Sudanese foreign minister: “Egypt’s fears of the Ethiopian dam are due to the loss of Sudanese share”

Sudanese Minister of Foreign Affairs Ibrahim Ghandour
Sudanese Minister of Foreign Affairs Ibrahim Ghandour

November 20, 2017 (KHARTOUM) – The cause of Egypt’s fear of the Grand Ethiopian Renaissance Dam (GERD) that it will enable the Sudan to use its full share of the Nile water, which has been going to Egypt as a “lend” since 1959, said the Sudanese foreign minister on Monday.

“For the first time, a Sudanese (official) says this frankly, Sudan did not use its full share of the Nile water according to the 1959 agreement. The Renaissance Dam preserves Sudan’s water that was going to Egypt at the time of the flood and gives it back (to Sudan) in time of drought,” said Ibrahim Ghandour in statements to Russia Today.

In a recent meeting held in Cairo, Egypt, Ethiopia and Sudan failed to reach an agreement on a report by two French consultative firms, BRL and Artelia, about the GERD’s impact on Egypt’s share of the Nile water and the dam’s ecological, economic and social impacts of the dam on Sudan and Egypt.

The Sudanese Sudanese Water Resources, Irrigation and Electricity Mutaz Musa who represented his country at the meeting questioned the credibility of the study alluding it ignored Sudan’s share of the Nile water as it is provided in the 1959 agreement.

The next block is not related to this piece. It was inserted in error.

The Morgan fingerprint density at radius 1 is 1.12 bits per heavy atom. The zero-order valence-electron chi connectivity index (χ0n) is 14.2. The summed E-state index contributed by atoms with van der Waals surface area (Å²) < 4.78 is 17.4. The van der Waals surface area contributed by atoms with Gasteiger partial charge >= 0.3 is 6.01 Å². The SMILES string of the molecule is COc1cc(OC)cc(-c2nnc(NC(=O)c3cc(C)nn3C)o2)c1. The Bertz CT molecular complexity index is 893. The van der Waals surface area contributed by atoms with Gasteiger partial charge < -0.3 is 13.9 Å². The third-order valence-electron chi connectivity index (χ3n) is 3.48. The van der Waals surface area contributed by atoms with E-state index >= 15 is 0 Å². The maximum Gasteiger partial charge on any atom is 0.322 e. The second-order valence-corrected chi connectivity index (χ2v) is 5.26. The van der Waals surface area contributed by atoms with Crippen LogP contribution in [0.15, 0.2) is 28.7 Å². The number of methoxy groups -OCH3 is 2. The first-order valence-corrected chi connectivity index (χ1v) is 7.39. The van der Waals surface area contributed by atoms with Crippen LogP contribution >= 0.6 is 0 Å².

“There is an agreement between Sudan and Egypt that this share is a loan in accordance with the 1959 agreement. Now the creditor can stop giving this lend and it is clear that the debtor does not want this tender to stop ..” Ghandour said on Monday giving a clear explanation of what the water minister had said.

In line with an agreement between Egypt and Sudan in November 1959, Egypt has the right to 55.5 billion cubic meters of Nile water a year and Sudan 18.5 billion cubic meters per year.

As Sudan didn’t use its full share, in agreed to grant Egypt one and half billion cubic meters of Nile water a year until 1977. Also, due to the lowering of water storage capacity of the High Aswan Dam by the sediment deposited in its reservoir, Sudan granted additional five billion cubic meters to Egypt.

Egypt says the GERD would negatively affect the power production of the High Aswan Dam pointing that the filling of the Ethiopian dam will lower water volume in the reservoir of Lake Nasser.

Last Saturday after the failure of Cairo meeting, Egyptian President Abdel-Fatah al-Sisi once again threatened Ethiopia saying that the Nile “water is a matter of life or death.”.

“No one can touch Egypt’s share of water,” he stressed.

(ST)

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